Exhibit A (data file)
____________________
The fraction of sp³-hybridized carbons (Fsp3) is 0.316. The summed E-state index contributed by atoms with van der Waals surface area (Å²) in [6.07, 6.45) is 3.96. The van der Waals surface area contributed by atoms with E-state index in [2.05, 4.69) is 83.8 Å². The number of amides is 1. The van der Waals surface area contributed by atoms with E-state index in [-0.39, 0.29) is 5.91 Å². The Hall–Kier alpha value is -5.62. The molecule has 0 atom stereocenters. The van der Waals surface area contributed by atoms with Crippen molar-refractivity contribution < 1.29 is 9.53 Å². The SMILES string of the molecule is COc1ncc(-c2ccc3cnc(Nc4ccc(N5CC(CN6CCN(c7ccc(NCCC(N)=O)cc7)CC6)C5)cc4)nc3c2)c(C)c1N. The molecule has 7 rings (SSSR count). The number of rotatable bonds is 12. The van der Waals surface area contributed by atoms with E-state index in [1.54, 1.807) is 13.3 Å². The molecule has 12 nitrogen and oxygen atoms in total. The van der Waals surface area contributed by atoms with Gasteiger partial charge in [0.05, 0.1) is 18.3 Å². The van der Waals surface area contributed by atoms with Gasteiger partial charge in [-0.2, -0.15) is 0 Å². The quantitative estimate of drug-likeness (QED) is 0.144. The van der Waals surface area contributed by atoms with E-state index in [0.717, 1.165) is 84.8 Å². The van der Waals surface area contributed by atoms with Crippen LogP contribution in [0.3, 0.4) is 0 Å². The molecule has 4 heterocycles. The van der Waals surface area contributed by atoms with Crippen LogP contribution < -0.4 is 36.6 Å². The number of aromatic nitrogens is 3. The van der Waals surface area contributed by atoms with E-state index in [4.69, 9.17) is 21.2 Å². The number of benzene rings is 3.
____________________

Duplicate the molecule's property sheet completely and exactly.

The fraction of sp³-hybridized carbons (Fsp3) is 0.316. The summed E-state index contributed by atoms with van der Waals surface area (Å²) in [6.07, 6.45) is 3.96. The van der Waals surface area contributed by atoms with E-state index in [2.05, 4.69) is 83.8 Å². The number of amides is 1. The van der Waals surface area contributed by atoms with E-state index in [-0.39, 0.29) is 5.91 Å². The Hall–Kier alpha value is -5.62. The molecule has 0 atom stereocenters. The van der Waals surface area contributed by atoms with Crippen molar-refractivity contribution < 1.29 is 9.53 Å². The SMILES string of the molecule is COc1ncc(-c2ccc3cnc(Nc4ccc(N5CC(CN6CCN(c7ccc(NCCC(N)=O)cc7)CC6)C5)cc4)nc3c2)c(C)c1N. The molecule has 7 rings (SSSR count). The number of rotatable bonds is 12. The van der Waals surface area contributed by atoms with E-state index in [1.54, 1.807) is 13.3 Å². The molecule has 12 nitrogen and oxygen atoms in total. The van der Waals surface area contributed by atoms with Gasteiger partial charge in [0.05, 0.1) is 18.3 Å². The van der Waals surface area contributed by atoms with Gasteiger partial charge in [-0.2, -0.15) is 0 Å². The quantitative estimate of drug-likeness (QED) is 0.144. The van der Waals surface area contributed by atoms with E-state index in [0.717, 1.165) is 84.8 Å². The van der Waals surface area contributed by atoms with Crippen LogP contribution in [0.3, 0.4) is 0 Å². The molecule has 4 heterocycles. The van der Waals surface area contributed by atoms with Crippen LogP contribution < -0.4 is 36.6 Å². The number of aromatic nitrogens is 3. The van der Waals surface area contributed by atoms with E-state index in [4.69, 9.17) is 21.2 Å². The number of benzene rings is 3.